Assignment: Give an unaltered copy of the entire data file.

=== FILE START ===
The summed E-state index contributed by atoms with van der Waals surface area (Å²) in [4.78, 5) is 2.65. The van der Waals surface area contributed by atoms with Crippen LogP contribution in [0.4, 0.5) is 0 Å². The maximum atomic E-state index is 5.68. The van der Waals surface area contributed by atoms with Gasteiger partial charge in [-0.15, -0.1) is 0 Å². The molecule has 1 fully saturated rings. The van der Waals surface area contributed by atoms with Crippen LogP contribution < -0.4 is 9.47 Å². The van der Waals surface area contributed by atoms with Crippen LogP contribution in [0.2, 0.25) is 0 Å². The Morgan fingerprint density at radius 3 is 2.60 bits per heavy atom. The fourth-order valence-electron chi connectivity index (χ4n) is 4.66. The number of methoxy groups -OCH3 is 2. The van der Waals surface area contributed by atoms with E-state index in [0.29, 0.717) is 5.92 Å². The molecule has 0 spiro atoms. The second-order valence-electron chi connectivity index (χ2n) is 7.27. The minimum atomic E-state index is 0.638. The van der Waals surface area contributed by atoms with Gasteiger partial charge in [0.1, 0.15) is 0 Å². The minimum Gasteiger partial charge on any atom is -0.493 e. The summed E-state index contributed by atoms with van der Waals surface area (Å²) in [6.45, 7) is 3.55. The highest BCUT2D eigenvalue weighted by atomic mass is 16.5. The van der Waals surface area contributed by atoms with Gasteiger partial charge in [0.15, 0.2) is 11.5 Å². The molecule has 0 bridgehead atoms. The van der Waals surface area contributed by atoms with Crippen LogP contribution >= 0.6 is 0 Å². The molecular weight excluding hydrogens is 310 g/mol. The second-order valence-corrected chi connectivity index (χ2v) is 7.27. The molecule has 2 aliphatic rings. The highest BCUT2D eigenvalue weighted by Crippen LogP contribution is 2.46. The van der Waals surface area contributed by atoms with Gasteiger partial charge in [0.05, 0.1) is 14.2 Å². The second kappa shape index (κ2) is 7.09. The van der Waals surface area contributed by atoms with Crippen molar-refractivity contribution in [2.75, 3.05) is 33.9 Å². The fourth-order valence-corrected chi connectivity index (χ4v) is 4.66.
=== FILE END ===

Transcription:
The summed E-state index contributed by atoms with van der Waals surface area (Å²) in [4.78, 5) is 2.65. The van der Waals surface area contributed by atoms with Crippen LogP contribution in [0.4, 0.5) is 0 Å². The maximum atomic E-state index is 5.68. The van der Waals surface area contributed by atoms with Gasteiger partial charge in [-0.15, -0.1) is 0 Å². The molecule has 1 fully saturated rings. The van der Waals surface area contributed by atoms with Crippen LogP contribution < -0.4 is 9.47 Å². The van der Waals surface area contributed by atoms with Crippen LogP contribution in [0.2, 0.25) is 0 Å². The Morgan fingerprint density at radius 3 is 2.60 bits per heavy atom. The fourth-order valence-electron chi connectivity index (χ4n) is 4.66. The number of methoxy groups -OCH3 is 2. The van der Waals surface area contributed by atoms with E-state index in [0.29, 0.717) is 5.92 Å². The molecule has 0 spiro atoms. The second-order valence-electron chi connectivity index (χ2n) is 7.27. The minimum atomic E-state index is 0.638. The van der Waals surface area contributed by atoms with Gasteiger partial charge in [0.1, 0.15) is 0 Å². The minimum Gasteiger partial charge on any atom is -0.493 e. The summed E-state index contributed by atoms with van der Waals surface area (Å²) in [6.45, 7) is 3.55. The highest BCUT2D eigenvalue weighted by atomic mass is 16.5. The van der Waals surface area contributed by atoms with Gasteiger partial charge in [0.15, 0.2) is 11.5 Å². The molecule has 0 bridgehead atoms. The van der Waals surface area contributed by atoms with Crippen LogP contribution >= 0.6 is 0 Å². The molecular weight excluding hydrogens is 310 g/mol. The second-order valence-corrected chi connectivity index (χ2v) is 7.27. The molecule has 2 aliphatic rings. The highest BCUT2D eigenvalue weighted by Crippen LogP contribution is 2.46. The van der Waals surface area contributed by atoms with Gasteiger partial charge in [0.05, 0.1) is 14.2 Å². The second kappa shape index (κ2) is 7.09. The van der Waals surface area contributed by atoms with Crippen molar-refractivity contribution in [2.75, 3.05) is 33.9 Å². The fourth-order valence-corrected chi connectivity index (χ4v) is 4.66.